The Secret Way To Play Oil
By Susanna Hamner

(Business 2.0) – As the price of crude climbs, why not use it to fatten, rather than empty, your wallet? Put your cash in a Canadian royalty trust and you could soon be collecting annual dividends of 10 or even 20 percent.

But just what on God's increasingly less green earth is a royalty trust? Good question. In Canada, at least, it's a publicly traded oil or gas production company that avoids corporate taxation by funneling all of its taxable income--typically 50 to 90 percent of its cash flow--to its investors. Run like a regular corporation, a royalty trust buys and operates oil and gas wells and pays investors a percentage of all sales of oil extracted from the land. The higher the price of oil, the larger the revenue, and the more money that ends up in investors' pockets.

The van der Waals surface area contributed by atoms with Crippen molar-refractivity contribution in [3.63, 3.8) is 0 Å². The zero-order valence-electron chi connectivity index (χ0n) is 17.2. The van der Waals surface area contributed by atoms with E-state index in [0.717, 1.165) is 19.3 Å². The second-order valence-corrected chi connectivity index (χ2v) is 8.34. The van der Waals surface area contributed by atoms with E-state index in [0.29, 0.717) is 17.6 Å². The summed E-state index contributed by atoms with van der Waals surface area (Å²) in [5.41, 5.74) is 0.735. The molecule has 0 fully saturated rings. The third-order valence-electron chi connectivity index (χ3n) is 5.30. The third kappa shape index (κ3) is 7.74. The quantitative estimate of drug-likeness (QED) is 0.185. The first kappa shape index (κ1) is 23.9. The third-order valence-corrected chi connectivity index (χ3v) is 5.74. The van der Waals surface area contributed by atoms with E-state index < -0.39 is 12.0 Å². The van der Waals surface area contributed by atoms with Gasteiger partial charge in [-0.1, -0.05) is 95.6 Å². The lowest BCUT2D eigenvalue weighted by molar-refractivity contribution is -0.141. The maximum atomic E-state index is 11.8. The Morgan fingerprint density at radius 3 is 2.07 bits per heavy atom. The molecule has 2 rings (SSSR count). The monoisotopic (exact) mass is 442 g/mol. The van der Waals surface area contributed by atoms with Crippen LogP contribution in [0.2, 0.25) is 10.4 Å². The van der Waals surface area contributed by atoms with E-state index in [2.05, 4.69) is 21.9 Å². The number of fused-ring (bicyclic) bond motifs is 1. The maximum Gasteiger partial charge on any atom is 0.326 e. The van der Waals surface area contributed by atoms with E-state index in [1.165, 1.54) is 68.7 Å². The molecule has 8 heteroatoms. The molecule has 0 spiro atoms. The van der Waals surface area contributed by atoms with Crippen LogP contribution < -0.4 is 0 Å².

Though the term "royalty trust" does exist south of the border, the definition is drastically different. American royalty trusts typically don't acquire new assets and aren't managed like corporations. And while dividends from U.S. royalty trusts are taxed like income, payouts from Canadian trusts qualify for the 15 percent dividend rate. But as with all seemingly stellar investments, there are some pitfalls. If energy prices should suddenly drop, your dividends could plummet too. Patrick Bryden, a research analyst at RBC Capital Markets, recommends trusts whose managers keep an eye on replenishing reserves, including ARC Energy Trust, Focus Energy Trust, and Penn West Energy Trust. These companies may not be household names, but they could help you retire like royalty. -- S.H.